The culture and karyotype of rat lymphocytes stimulated with phytohemagglutinin.код для вставкиСкачать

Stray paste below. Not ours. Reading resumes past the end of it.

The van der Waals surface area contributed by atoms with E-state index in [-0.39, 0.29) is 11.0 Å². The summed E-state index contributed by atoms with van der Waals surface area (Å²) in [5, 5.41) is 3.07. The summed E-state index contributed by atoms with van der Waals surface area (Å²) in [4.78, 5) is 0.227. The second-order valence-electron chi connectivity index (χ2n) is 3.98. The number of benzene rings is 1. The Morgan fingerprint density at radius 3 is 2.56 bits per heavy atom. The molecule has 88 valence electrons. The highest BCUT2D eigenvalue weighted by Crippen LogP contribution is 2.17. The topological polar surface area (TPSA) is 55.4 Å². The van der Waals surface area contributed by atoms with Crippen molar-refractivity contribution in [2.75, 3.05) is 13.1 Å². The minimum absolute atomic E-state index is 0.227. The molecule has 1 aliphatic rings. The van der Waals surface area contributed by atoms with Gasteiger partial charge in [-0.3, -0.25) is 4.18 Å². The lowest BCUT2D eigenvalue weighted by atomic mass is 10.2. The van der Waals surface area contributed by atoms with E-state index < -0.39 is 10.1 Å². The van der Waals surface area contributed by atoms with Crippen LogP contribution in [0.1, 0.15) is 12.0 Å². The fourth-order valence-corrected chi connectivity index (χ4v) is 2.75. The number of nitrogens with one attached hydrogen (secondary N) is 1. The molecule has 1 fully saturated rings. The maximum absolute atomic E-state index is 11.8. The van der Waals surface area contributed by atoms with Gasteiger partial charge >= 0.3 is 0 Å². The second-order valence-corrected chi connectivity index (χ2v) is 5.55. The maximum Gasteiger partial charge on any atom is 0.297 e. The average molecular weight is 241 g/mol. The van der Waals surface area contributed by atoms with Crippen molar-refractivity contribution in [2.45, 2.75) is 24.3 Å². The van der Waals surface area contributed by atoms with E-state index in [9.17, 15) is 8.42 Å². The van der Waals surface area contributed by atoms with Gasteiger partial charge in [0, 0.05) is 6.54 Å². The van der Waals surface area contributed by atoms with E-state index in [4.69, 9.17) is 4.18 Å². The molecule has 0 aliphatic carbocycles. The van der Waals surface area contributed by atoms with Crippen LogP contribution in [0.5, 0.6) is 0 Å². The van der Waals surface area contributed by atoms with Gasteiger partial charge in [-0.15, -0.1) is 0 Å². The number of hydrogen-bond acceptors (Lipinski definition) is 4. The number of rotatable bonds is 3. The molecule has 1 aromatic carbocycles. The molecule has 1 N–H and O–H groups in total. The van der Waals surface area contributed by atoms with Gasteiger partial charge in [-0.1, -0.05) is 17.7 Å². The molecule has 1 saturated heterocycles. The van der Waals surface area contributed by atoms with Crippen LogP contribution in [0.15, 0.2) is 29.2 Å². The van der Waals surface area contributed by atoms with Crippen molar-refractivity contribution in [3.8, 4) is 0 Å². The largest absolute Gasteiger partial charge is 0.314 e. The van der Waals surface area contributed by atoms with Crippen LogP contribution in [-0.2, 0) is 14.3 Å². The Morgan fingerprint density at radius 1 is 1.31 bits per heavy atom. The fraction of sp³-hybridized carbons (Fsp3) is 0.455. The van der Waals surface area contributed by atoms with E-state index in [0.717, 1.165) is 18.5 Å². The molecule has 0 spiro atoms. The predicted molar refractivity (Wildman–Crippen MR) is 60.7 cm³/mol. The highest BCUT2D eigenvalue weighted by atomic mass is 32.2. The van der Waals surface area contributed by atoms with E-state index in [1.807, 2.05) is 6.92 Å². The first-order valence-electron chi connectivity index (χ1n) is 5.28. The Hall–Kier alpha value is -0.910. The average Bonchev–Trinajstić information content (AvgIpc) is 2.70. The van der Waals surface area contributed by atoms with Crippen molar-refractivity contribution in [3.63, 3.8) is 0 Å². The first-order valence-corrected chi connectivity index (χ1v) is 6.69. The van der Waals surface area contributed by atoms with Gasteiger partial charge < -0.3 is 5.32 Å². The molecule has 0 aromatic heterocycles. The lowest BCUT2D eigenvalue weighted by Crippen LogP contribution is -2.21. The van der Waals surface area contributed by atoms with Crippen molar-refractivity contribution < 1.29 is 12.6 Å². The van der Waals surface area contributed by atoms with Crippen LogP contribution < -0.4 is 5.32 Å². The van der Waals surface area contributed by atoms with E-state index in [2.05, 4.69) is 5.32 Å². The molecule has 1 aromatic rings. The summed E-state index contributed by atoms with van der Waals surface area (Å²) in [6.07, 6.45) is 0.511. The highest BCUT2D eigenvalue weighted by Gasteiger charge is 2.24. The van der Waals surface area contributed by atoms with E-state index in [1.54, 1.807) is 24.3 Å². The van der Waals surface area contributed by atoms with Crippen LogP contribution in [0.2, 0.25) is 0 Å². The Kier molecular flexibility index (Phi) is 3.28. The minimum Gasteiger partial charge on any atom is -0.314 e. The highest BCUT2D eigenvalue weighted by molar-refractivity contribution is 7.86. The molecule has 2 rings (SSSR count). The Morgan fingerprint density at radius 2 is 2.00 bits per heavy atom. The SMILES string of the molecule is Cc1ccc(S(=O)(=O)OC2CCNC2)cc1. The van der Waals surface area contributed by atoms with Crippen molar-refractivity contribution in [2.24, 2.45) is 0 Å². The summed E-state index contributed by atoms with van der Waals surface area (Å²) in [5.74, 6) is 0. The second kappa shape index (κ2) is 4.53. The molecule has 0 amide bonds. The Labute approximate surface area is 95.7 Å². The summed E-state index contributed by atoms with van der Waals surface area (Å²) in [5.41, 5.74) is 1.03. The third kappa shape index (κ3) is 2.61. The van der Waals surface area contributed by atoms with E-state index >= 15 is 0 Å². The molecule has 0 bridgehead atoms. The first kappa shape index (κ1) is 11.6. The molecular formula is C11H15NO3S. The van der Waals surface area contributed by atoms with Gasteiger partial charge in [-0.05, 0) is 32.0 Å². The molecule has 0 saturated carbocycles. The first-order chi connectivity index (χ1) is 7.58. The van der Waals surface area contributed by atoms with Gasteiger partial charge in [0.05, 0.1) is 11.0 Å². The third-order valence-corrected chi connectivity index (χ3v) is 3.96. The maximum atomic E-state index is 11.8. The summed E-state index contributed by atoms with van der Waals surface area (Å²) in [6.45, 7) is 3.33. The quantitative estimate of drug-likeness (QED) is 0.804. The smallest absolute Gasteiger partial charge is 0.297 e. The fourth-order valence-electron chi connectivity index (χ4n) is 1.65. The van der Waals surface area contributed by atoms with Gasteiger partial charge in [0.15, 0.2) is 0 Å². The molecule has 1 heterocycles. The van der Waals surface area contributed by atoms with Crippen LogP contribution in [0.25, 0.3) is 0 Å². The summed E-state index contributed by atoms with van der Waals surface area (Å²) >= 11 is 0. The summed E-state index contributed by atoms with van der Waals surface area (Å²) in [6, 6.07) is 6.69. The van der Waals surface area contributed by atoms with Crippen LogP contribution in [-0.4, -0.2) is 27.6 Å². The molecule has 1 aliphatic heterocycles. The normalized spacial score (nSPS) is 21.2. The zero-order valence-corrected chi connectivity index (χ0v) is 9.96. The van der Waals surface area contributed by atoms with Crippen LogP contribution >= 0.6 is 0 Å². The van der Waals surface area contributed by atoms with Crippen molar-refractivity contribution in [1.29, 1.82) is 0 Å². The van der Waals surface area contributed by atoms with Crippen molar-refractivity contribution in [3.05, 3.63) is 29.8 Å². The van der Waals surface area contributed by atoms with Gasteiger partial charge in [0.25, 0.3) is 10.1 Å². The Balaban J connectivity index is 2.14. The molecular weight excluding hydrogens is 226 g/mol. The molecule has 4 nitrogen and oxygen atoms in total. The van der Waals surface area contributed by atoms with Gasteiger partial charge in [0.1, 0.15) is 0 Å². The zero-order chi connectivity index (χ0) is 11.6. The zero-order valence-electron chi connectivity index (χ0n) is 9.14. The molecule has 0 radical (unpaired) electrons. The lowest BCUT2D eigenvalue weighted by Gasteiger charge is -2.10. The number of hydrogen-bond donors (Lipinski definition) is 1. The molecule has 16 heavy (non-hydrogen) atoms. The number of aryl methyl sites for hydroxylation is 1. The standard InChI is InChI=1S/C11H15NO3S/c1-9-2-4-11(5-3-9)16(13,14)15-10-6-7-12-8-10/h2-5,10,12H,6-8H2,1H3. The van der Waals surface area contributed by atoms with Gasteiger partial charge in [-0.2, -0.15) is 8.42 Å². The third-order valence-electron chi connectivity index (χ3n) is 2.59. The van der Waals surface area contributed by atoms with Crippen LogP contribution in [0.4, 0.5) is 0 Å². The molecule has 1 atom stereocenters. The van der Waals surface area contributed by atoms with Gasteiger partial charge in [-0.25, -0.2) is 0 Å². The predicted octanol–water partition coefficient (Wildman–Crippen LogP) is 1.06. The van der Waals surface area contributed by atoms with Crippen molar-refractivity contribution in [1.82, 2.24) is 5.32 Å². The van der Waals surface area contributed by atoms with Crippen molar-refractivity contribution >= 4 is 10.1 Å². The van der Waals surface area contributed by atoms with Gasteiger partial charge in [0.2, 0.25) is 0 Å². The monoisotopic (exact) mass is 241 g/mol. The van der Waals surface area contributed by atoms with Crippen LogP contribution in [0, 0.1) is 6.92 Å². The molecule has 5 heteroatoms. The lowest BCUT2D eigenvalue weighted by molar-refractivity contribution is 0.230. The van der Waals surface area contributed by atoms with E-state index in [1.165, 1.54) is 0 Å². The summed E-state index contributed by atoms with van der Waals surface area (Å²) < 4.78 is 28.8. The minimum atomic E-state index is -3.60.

The Culture and Karyotype of R a t Lymphocytes Stimulated with Phyt ohemagglutinin ' WILLIAM 0. RIEKE AND M. ROY SCHWARZ Department of Biological Stmcture, University of Washington School of Medicine, Seattle, Washington ABSTRACT A simple method leading to growth and mitosis in over 95% of shortterm cultures of lymphocytes from the blood, lymph or thymus of the rat is described. The method which is modified from Moorhead's original technique ('60) employs standard tissue culture medium (Eagles MEM or TC no. 199), 20% fresh rat serum, washed lymphocytes, penicillin, and phytohemagglutinin-P (0.01 cm3/cm3 of culture of a 1:5 dilution of stock solution). Details of culture technique and factors contributing to growth failures are discussed. The chromosomes of male and female Lewis rats were studied in metaphase spreads of cultured cells. The karyotypes of these rats are presented and found to be in agreement with those recently reported by Hungerford and Nowell ( ' 6 3 ) . Since 1960, when Nowell reported that phytohemagglutinin (PHA) initiates mitosis in cultures of human leucocytes, many studies (Elves and Wilkinson, '62; Cooper, Barkhan and Hale, '63; Galton and Holt, '63; Humason and Sanders, '63; Aspegren and Rorsman, '64) based on culture techniques described by Moorhead, Nowell, Mellman, Battips and Hungerford ('60) have confirmed his report and shown that it is the lymphocytes which respond in various laboratory animals. The value of lymphocyte culture techniques makes it important that they be suitable for lymphocytes from one of the commonest of all laboratory animals, the rat, Rattus norvegicus. Unfortunately, attempts to culture rat blood lymphocytes have often ended either in failure or in only partial success. Schrek and Rabinowitz ('63) noted that while normal human lymphocytes stimulated with PHA enlarged to form typical PHAblast cells, rat lymphocytes did not respond. Similarly, Ling and Husband ('64) showed that while staphylococcal protein induced a PHA-like transformation in human blood lymphocytes, rat (and guinea pig) lymphocytes were unreactive. In contrast, Humason and Sanders ('63) reported that leucocytes from several species, including the rat, were successfully grown with PHA, but gave no details specific to the culture of rat cells nor indicated the percentage of successful cultures. Most recently, Dowd, Dunn and ANAT. REC., 150: 383-390. Moloney ('64) have carefully described the culture of lymphocytes from rat blood in a medium requiring fresh glutamine and newborn agamma calf serum. With their method sufficient mitotic activity for adequate chromosome preparations was obtained in 70% of the cultures. The present work describes modifications of Moorheads technique ('60) which have allowed the development of a simple and almost invariably successful method for the culture of rat lymphocytes from blood, thoracic duct or the thymus. Lymphocytes from both sexes in one randomly bred and two inbred strains of rats have been cultured, and the karyotype of one of the inbred strains (Lewis) as obtained from the cultured cells is presented. MATERIALS AND METHODS 1. Animals. More than 60 rats and 300 cultures have thus far been studied. The majority of the cultures were established with cells from inbred male Lewis animals weighing 150-250 gm. However, Lewis females, male and female Chocolate ( E N ) and Sprague-Dawley strain rats ranging from 75 to 475 gm were also used. 2. Obtaining cells for culture. Lymphocytes from the blood, thoracic duct lymph or thymus were secured from rats anesthetized with pentobarbital. Blood leucocytes 1This work was supported by U.S.P.H.S. Grant GM 0639. 383 384 WILLIAM 0. RIEKE AND M. ROY SCHWARZ were obtained by cardiac puncture employing a syringe containing heparin (100 units/cm3 of blood) and phytohemagglutinin (0.01 cm3/cmyof blood of 1:5 dilution of the stock PHA). After the blood was mixed with the PHA and heparin, it was allowed to stand in an ice bath for 20-30 minutes and then was centrifuged at 300500 rpm in a clinical centrifuge in a cold room (4" C). The centrifuging was interrupted at 1-2 minute intervals in order to determine the critical stage at which there was separation of leucocyte-rich plasma from erythrocytes before the formation of a buffy coat. The plasma with its white cells was then removed, mixed with an equal volume of Hanks balanced salt solution and centrifuged at 600-800 rpm until all cells were sedimented. The cell pellet was twice washed by resuspension and centrifugation from 5 cm3of Hanks solution. Finally, the cells were suspended in 1-2 cm3 of nutrient medium (Eagles MEM or TC no. 199), and were counted in a standard hemocytometer. The volume of the nutrient medium was then adjusted so that the final concentration of leucocytes in culture would be 1-5 X loficells/cm'. Lymph from the thoracic duct was obtained by cannulating the duct either in the neck (Reinhardt and Li, '45) or the abdomen (Bollman, Cain and Grindlay, '48); and during the 1-14 hour collection periods the lymph was heparinized and kept in an ice bath. Lymphocytes were separated by centrifugation; were washed twice in Hanks solution as described above; and finally were suspended in nutrient medium. The final concentrations of cells in the cultures were varied from 0.4-15 X lofilymphocytes/cm3. Lymphocytes were obtained from the thymus by cutting thymic lobes into several pieces and gently stirring the pieces in Hanks solution containing 10% serum. In most cases the thymic pieces were further agitated by using a syringe to aspirate and eject a portion of the solution in which they were immersed. The pieces of thymus were then removed and the cells which had been released were washed as described above. Thymus cells were cultured at final concentrations ranging from 5-20 X 10" cells/cm'. 3. Culture and nutrient substances. The nutrient medium most frequently employed was Eagles Minimum Essential Medium with Hanks balanced salt solution. However, tissue culture medium no. 199 with NaHC03 also was successfully used. The contents of one bottle of Bacto Phytohemagglutinin-P (Difco Laboratories, Inc., Detroit, Michigan) were mixed with 5 cm3 of Bacto Phytohemagglutinin buffer, pH 7.2-7.3 to form a stock solution. The stock solution was most often used in a final concentration of 0.01 cm'/ cm3 of culture medium, but concentrations of 0.002 cm3/cm3 and 0.02 cm3/cm3 were also tested. Sufficient Penicillin G to give a concentration of 100 units/cm3 of culture medium was added to all cultures. Rat serum in a final concentration of 20% was the only additive used to enrich the nutrient medium. Serum was routinely used within 1-2 hours after being prepared from cardiac blood, but serum which had been refrigerated overnight or deep-frozen (-20" C ) for 1-2 weeks was also tested. Most commonly, isologous serum was used. However, one experiment involved the sera and cells from rats of three different strains in order to compare the growth-supporting characteristics of homologous and isologous sera. 4. Culture vessels and conditions. Initially, sterile, polystyrene tubes or flasks (Falcon Plastics, Los Angeles, California) were used to culture the cells. These were discontinued, however, in favor of standard 10, 25 or 50 cm3 Erlenmyer (Pyrex) flasks which had been washed in Microsolv detergent (Microbiologcal Associates, Bethesda, Maryland), thoroughly rinsed (15 times) in tap and distilled water, and oven dried. Tissue culture medium amounting to 50-60% of the total volume of the flasks was added and the flasks were tightly stoppered. Room air remained as the gas phase above the cultures which were then incubated in an upright position at 37" C for 2-6 days. Cultures were harvested either by hypotonic treatment (Moorhead et al., '60) after the addition of colchicine (0.1 ~gm/cm')),or by smearing after washing the cells in Hanks solution and resuspending them in 0.01-0.02 cm3 CULTURE O F RAT LYMPHOCYTES 385 when the cultures were sacrificed. In contrast, control cultures of blood, lymph or thymus lymphocytes cultured without PHA showed enlargement, division and labeling in only 0.1% of cells or less. Cultures of blood, lymph or thymus lymphocytes were similar with respect to the rate of appearance and morphology of enlarged cells. The sequence of development and morphology of these "blast" cells have been clearly described for human lymphocytes in culture ( Carstairs, '62; Cooper, Barkhan and Hale, '63; Tanaka, Epstein, Brecher and Stohlman, '63) and are very similar to the present findings. In contrast to cultured human lymphocytes, the enlarged cells in cultures of rat lymphocytes only rarely exhibit clearly defined nucleoli in smears (fig. 1). In rat cultures, as in human, however, the number of enlarged cells and mitoses is maximal at two and one-half-three days and declines thereafter. The work of others has established that the small lymphocyte gives origin to the enlarged cell in cultures of human blood cells (MacKinney, Stohlman and Brecher, '62; Marshall and Roberts, '63), and studies in this laboratory indicate the same origin for the enlarged cell in rat cultures (Schwarz and Rieke, '64). The total number of cells regularly declined during culture until the second day and then (except for thymus cultures [Schwarz and Rieke, '641) stabilized. When RESULTS the initial inoculum of cells was large there were only 10-25% Over 95% of the 300 cultures stimu- ( > 5 X 106/cm3)), lated with PHA showed the following evi- as many found at the third day of culture. dences of successful growth when sacri- When (with the exception of thymus ficed at the second or third day of culture: lymphocytes) the initial number was small ( 1 ) significant numbers (up to 60% of (1-2 X 106/cm3), the percentage present a11 cells) of large, primitive-appearing when the culture was sacrificed increased "blast" cells (fig. 1 ) which had not been to 33-50%. While there was cell growth present in the culture inoculum (fig. 2 ) ; in all ranges of cell concentrations tested, and ( 2 ) mitotic figures (fig. 3 ) in suffi- the most consistent growth with highest cient numbers to provide mitotic indexes mitotic indexes was found when cultures of 1% or more per hour of colchicine were begun with leucocyte concentrations treatment. In addition, those cultures in of 0.4-2 X lo6 cells/cm3 for cells from which H3-thymidine was added terminally lymph; 1-2 X lo6 cells/cm3 from blood; evidenced DNA synthesis in many nuclei and 10-20 X lo6 cells/cm3 from thymus. Prior to the initiation of the above techand chromosome spreads (figs. 4, 5). Sixty-five to 70% of the enlarged cells niques a number of cultures failed. The were labeled by a 30-minute exposure to only factor which by itself led to failure isotope, and these labeled cells amounted in every instance was an increase in pH to as much as 30-40% of all cells present caused by a loss of carbon dioxide in those of serum. Smears were air dried and fixed four minutes in absolute methanol. 5. Labeling and radioautographic techniques. In order to determine DNA synthesis and cell growth, H3-thymidine (Yz-1 vc/ml, specific activity 6.7 c/mM, New England Nuclear Corp., Boston, Massachusetts) was added to approximately one-fourth of the cultures during the terminal one-half-three hours of incubation. In some cases colchicine was added with the thymidine. The cultures were well washed when sacrificed and then used either for chromosome preparations (hypotonic treatment technique) or for smears as described above. Smears were made on slides previously subbed with a gelatin base and chromosome spreads were prepared on clean, unsubbed slides. The smears were processed for radioautography by painting on liquid emulsion (Eastman Kodak NTBz or NTB,) in a manner previously described (Everett, Rieke, Reinhardt and Yoffey, ' 6 0 ) , and the unsubbed slides with the chromosome spreads were coated by being dipped in the emulsion. Film exposures of 1-14 days were allowed. After developing the radioautographs, the dipped slides were dried and the emulsion was wiped from their back sides. They, together with the smear preparations, were then stained with MacNeal's tetrachrome (MacNeal, '22). 386 WILLIAM 0. RIEKE AND M. ROY S C H W A R Z cultures in which the stoppers on the flasks had become loosened. Other factors which in combination were sometimes determining included: ( 1 ) The serum. The use of serum within 1-2 hours after it was prepared was most important. Serum refrigerated overnight supported only decreased or variable growth, and serum deep frozen for 1-2 weeks often allowed no growth. Serum from any age, sex or strain rat was used successfully as long as it was fresh. ( 2 ) The culture vessels. While both round and flat bottom plastic vessels allowed cell growth when all other conditions were favorable, the number of surviving cells and mitotic indexes were usually less when plastic was used than when glass vessels were employed. ( 3 ) Washing the cells. While at first it was believed that the use of washed cells was critical in securing growth, later experiments showed that lymphocytes from the blood at least could be grown, unwashed, in the plasma in which they were isolated (see also Dowd, Dunn and Moloney, '64). The percentage of successful cultures and mitotic indexes were higher, however, when washed cells and serum were used. ( 4 ) Phytohemagglutinin. Although some cells were stimulated with PHA in a concentration of 0.002 cm3/cm3 of culture medium, a larger and more uniform response was observed in cultures with PHA concentrations of 0.01 cm3/cm'. Twice the latter amount of PHA did not produce a greater number of enlarged cells and many of those cells which responded were degenerated by the third day of culture. Although PHA solutions which had been stored in a refrigerator for a month or more often retained their potency, stock solutions were routinely changed every two weeks. At least ten metaphase plates from the cultured lymphocytes of each of three male and female Lewis animals were analyzed to prepare the karyotype shown in figure 6. The chromosomes are arranged in accord with the recent suggestion of Hungerford and Nowell ('63) who have obtained particularly clear preparations from bone marrow and lymph node cells treated with colchicine in vivo. DISCUSSION It is believed that the applicability of the present culture technique to lymphocytes from various sites in the body as well as its simplicity and reliability constitute advantages over methods previously described. In essence, this method calls only for the addition of washed lymphocytes to culture medium containing 20% fresh serum, penicillin, and an appropriate concentration of PHA (0.01 cm3/cm3 of culture of a l : 5 dilution of the stock solution). No other additives are requisite. It seems probable that the use of 20% fresh serum obviated the need for the additives which Dowd et al. ('64) found essential (fresh glutamine) or helpful (agamma calf serum and folic acid) in their cultures which contained only 5% rat plasma. The use of room air as the gas phase over cultures not only contributes to the convenience of the technique, but, as shown by Nowell ('60), leads to as much growth as may be obtained with many combinations of oxygen and carbon dioxide. It is interesting, however, that unlike the conditions Nowell described for his standard cultures of human leucocytes, it was not found possible to leave culture bottles loosely capped without a loss of carbon dioxide and a deleterious increase in pH. The problem of the percentage of small lymphocytes which can be stimulated to respond to PHA remains to be solved. The percentage of responding cells cannot be reliably estimated from the percentage of enlarged cells found in culture for there is too little known about the number and kinds of cells which die, about the number, proliferative rates and progeny of cells which divide, and about the number of cells which persist but do not divide. It may be that some small lymphocytes are more responsive to PHA than others. This possibility is strengthened by the evidence from this laboratory (Caffrey, Rieke and Everett, '62) and from the laboratory of Fitzgerald ('64) that there are two populations of small lymphocytes with respect to their rates of formation and circulating life span. The karyotype of the rat has been published several times in the last few years (Fitzgerald, '61 ; Hungerford and Nowell, CULTURE OF RAT LYMPHOCYTES '63; Dowd et al., '64) but, unfortunately, differences in the description of centromere location have led to different systems of classification. Most recently, Hungerford and Nowell ('63), in a study directed mainly at sex chromosome morphology, have classified the autosomes so that the largest chromosomes and those having subterminal centromeres are in separate groups. Their system avoids some of the previous difficulties and is followed here (fig. 6). The present study confirms their report that in Lewis rats X chromosomes have subterminal centromeres, Y chromosomes are telocentric and larger than pair no. 13, and that chromosome pair no. 3 appears to be satellited. The variability between a median and submedian location for the centromere in pair no. 19 is also noted (fig. 6, cf. pair no. 19 in male and female). LITERATURE CiTED Aspegren, N., and H. Rcrsn?-:i 1361 Shortterm culture of lymphocj tes from gu..iea-pigs allergic to tuberculin. Int. Arch. Mcrgy, 24: 119-123. Bollman, J. L., 3 . C. Cain and J. H. Grindlay 1948 Techniques for the rollection of lymph from the liver, small intestiiie and the thoracic duct of the rat. J. Lab. Clm. Med., 33: 13491352. Caffrey, R. W., W. 0. Rieke and N. B. Everett 1962 Radioautographic studies of small lymphocytes i n the thoracic duct of the rat. Acta Haemat., 28: 145-154. Carstairs, C. 1962 The human small lymphocyte: Its possible pluripotential quality. The Lancet, i: 829-832. Cooper, E. H., P. Barkhan and A. J. Hale 1963 Observations on the proliferation of human leucocytes cultured with phytohaemagglutinin. Brit. J. Haemat., 9: 101-111. Dowd, G., K. Dunn and W. C. Moloney 1964 Chromosome studies in normal and leukemic rats. Blood, 23: 564-571. Elves, M. W., and J. E. Wilkinson 1962 The effects of phytohaemagglutinin on the morphology of culture leucocytes. Nature, 194: 1257-1259. Everett, N. B., W. 0. Rieke, W. 0. Reinhardt and J. M. Yoffey 1960 Radioisotopes in the study of blood cell formation with special reference 387 to lymphocytopoiesis. Ciba Foundation Symposium on Haemopoiesis, J. & A. Churchill Ltd., London, 43-66. Fitzgerald, P. H. 1961 Cytological identification of sex in somatic cells of the rat, Rattus norvegicus. Exp. Cell Res., 25: 191-193. 1964 The immunological role and long life-span of small lymphocytes. J. Theoret. Biol., 6: 13-25. Galton, M., and S. F. Holt 1963 Culture of peripheral blood leucocytes of the golden hamster. Proc. SOC. Exp. Biol. and Med., 114: 218-219. Humason, G. L., and P. C. Sanders 1963 Culture and slide preparation of leukocytes from peripheral blood. Stain Techn., 38: 338-340. Hungerford, D. A., and P. C. Nowell 1963 Sex chromosome polymorphism and the normal karyotype in three strains of the laboratory rat. J. Morph., 113: 275-285. Ling, N. R., and E. M. Husband 1964 Specific and non-specific stimulation of peripheral lymphocytes. The Lancet, i: 363-365. MacKinney, A. A,, Jr., F. Stohlman Jr. and G. Brecher 1962 The kinetics of cell proliferation in cultures of human peripheral blood. Blood, 19: 349-358. MacNeal, W. J. 1922 Tetrachrome blood stain; a n economical and satisfactory imitation of Leischmann's stain. J. Amer. Med. Assn., 78: 1122-1 123. Marshall, W. H., and K. B. Roberts 1963 The growth and mitosis of human small lymphocytes after incubation with a phytohaemagglutinin. Quart. J. Exp. Physiol., 48: 146-155. Moorhead, P. S., P. C. Nowell, W. J. Mellman, D. M. Battips and D. A. Hungerford 1960 Chromosome preparations of leucocytes cultured f r t m human peripheral blood. Exp. Cell Res., 20: 613-t'16. Nowell, P. C. 1962 Phytohemagglutinin: An initiator of mitosis in cultures of normal human leukocytes. Cancer Res., 20: 462-466. Reinhardt, W. O., and C. H. Li 1945 Cell count, rate of flow, and protein content of cervical lymph in the rat. Proc. SOC. Exp. Biol., N. Y., 58: 321-323. Schrek, R., and Y. Rabinowitz 1963 Effects of phytohemagglutinin on rat and normal and leukemic human blood cells. Proc. SOC.Exp. Biol. and Med., 113: 191-194. Schwarz, M. R., and W. 0. Rieke 1964 The in vitro effect of phytohemagglutinin on cultures of rat thymus cells. In preparation. Tanaka, Y., L. B. Epstein, G. Brecher and F. Stohlman, Jr. 1963 Transformation of lymphocytes in cultures of human peripheral blood. Blood, 22: 614-629. PLATE 1 EXPLANATION OF FIGURES 1 Enlarged, “blast-like’’ cells shown in a smear preparation of rat thoracic duct lymphocytes cultured two and one-half days with PHA. x 2,000. 2 The appearance of the lymphocytes from the thoracic duct a t the time of initiation of cultures leading to cells such as shown in figure 1. Note that while an occasional large cell is present, it is morphologically dissimilar from those large cells which develop with PHA. X 2,000. 3 Enlarged and mitotic cells from a three-day PHA culture of rat blood lymphocytes treated with colchicine and sacrificed in hypotonic medium. x 1,600. 4 Radioautograph of rat thoracic duct lymphocytes cultured with PHA. Following the addition oo H3-thymidine, labeled nuclei and labeled and unlabeled mitotic figures are seen. x 2000. 5 388 Radioautograph of chromosomes from a rat thoracic duct lymphocyte exposed to H3-thymidine during the terminal three hours of a PHA culture. X 2,000. CULTURE OF RAT LYMPHOCYTES William 0. Rieke and M. Roy Schwarz PLATE 1 389 CULTURE OF RAT LYMPHOCYTES William 0. Rieke and M. Roy Schwarz 6 390 PLATE 2 The karyotype of male and female Lewis rats as obtained from thoracic duct lymphocytes cultured with PHA.